In terms of medical malpractice claims, the same rules apply whether the patient was seen in-person or virtually. The law requires physicians to use “the degree of skill and diligence in the care and treatment of their patient that a reasonably prudent doctor in the same field of practice or specialty in their State would have used under the circumstances of this case.” This duty is commonly referred to as the standard of care.

What are some common reasons to file a medical malpractice claim, and can these also apply to telemedicine malpractice?

Medical malpractice claims typically arise when healthcare providers deviate from the standard of care, causing harm to the patient. Common reasons for filing a medical malpractice lawsuit include:

  • Misdiagnosis or Delayed Diagnosis: Failure to correctly diagnose a medical condition or delays in diagnosis that negatively impact the patient’s outcome.
  • Surgical Errors: Mistakes made during surgery, such as wrong-site surgery, leaving surgical instruments inside the patient, or other procedural errors.
  • Medication Errors: Administering incorrect medications or dosages, leading to harm.
  • Birth Injuries: Injuries to the baby or mother during childbirth, often resulting from negligence.
  • Lack of Informed Consent: Failure to adequately inform the patient of the risks and potential outcomes of a treatment or procedure.
  • Negligent Follow-up Care: Inadequate post-treatment care that leads to complications or worsens the patient’s condition.
  • Failure to Monitor: Inadequate monitoring of a patient’s condition, especially in critical situations.

When it comes to telemedicine, similar principles apply. Medical negligence in providing virtual care can lead to malpractice claims. Issues may arise from misdiagnoses based on limited information, prescribing errors, or inadequate follow-up in a remote setting.

It’s crucial for medical professionals engaging in telemedicine to adhere to the same standards of care as in traditional settings to minimize the risk of malpractice claims. Clear communication, proper documentation, and adherence to professional guidelines are essential in both in-person and telemedicine contexts.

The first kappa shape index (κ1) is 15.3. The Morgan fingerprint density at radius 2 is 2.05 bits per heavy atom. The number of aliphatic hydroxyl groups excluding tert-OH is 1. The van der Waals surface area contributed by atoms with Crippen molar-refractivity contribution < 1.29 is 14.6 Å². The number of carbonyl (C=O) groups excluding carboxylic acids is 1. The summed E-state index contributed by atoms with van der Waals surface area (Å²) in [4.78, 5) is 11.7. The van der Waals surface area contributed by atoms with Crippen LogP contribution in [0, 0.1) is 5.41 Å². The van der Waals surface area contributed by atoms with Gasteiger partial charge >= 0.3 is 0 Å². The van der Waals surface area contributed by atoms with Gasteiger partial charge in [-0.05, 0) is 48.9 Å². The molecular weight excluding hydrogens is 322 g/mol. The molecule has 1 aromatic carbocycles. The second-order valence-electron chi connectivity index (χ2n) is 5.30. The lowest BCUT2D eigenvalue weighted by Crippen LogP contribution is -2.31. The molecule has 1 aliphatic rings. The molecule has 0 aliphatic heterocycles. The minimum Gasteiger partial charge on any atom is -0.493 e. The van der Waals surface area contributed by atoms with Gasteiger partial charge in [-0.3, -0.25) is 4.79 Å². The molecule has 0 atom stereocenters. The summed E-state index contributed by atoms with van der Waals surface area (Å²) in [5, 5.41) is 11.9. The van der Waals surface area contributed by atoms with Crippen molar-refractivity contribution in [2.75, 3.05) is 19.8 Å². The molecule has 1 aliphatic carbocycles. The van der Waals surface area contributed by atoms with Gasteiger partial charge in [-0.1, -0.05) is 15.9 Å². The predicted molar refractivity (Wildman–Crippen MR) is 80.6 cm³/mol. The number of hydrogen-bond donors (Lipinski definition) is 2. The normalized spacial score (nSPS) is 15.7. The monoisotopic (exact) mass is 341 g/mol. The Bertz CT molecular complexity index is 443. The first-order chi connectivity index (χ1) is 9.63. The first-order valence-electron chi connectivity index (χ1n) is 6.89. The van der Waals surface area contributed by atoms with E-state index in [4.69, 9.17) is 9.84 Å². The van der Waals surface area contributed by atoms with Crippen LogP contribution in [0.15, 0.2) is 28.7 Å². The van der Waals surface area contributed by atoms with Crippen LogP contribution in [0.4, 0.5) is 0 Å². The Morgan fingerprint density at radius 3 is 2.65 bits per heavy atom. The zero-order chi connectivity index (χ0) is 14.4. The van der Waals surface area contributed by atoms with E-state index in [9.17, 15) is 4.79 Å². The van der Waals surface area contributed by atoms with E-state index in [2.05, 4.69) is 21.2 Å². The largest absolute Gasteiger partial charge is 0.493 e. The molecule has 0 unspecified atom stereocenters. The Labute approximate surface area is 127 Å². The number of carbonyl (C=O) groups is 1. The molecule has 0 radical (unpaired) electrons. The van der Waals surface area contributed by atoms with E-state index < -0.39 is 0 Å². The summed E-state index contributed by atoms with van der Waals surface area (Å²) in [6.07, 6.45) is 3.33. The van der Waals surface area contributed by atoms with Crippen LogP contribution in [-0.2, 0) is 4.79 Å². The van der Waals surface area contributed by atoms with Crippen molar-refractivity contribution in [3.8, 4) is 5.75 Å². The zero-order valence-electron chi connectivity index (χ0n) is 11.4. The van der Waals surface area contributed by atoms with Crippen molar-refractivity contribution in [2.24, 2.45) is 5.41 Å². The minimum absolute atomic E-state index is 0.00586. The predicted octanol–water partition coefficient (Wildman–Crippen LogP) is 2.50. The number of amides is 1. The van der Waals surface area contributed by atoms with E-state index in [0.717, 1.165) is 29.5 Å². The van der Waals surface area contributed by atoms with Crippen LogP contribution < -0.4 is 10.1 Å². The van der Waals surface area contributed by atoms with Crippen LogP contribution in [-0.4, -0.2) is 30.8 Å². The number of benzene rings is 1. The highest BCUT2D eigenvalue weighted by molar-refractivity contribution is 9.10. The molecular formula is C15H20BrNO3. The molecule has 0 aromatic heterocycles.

Under what circumstances could a teledoctor be considered at fault?

If an injured patient brings a cause of action against their teledoctor, the patient could not rely solely on the unsuccessful efforts of their provider to prove the doctor’s negligence. The burden would be on the patient to show that the doctor failed to meet the standard of care under the circumstances surrounding a telemedicine appointment.

This would require the patient to find qualified experts, (i.e. other doctors licensed to practice in that state), to testify about the standard of care. They would have to describe how the teledoctor deviated from that standard under the specific facts known in that instance. Based upon the well-known pros and cons of telemedicine, it may be challenging to find an expert to critique the teledoctor’s judgment, but every case is unique.

Thorough and accurate documentation is also crucial for supporting telemedicine malpractice claims. It serves as a record of the care provided, helping to establish the context, actions taken, and any factors contributing to the outcome. Based upon the well-known pros and cons of telemedicine, it may be challenging to find an expert to critique the teledoctor’s judgment, but every case is unique.

Can a medical malpractice lawyer help me?

The complexity of these cases requires an experienced advocate to help an injured patient navigate the process. If you or a loved one have been injured as a result of medical malpractice, Allen & Allen may be able to help. Call today for a free consultation at 804-353-1200.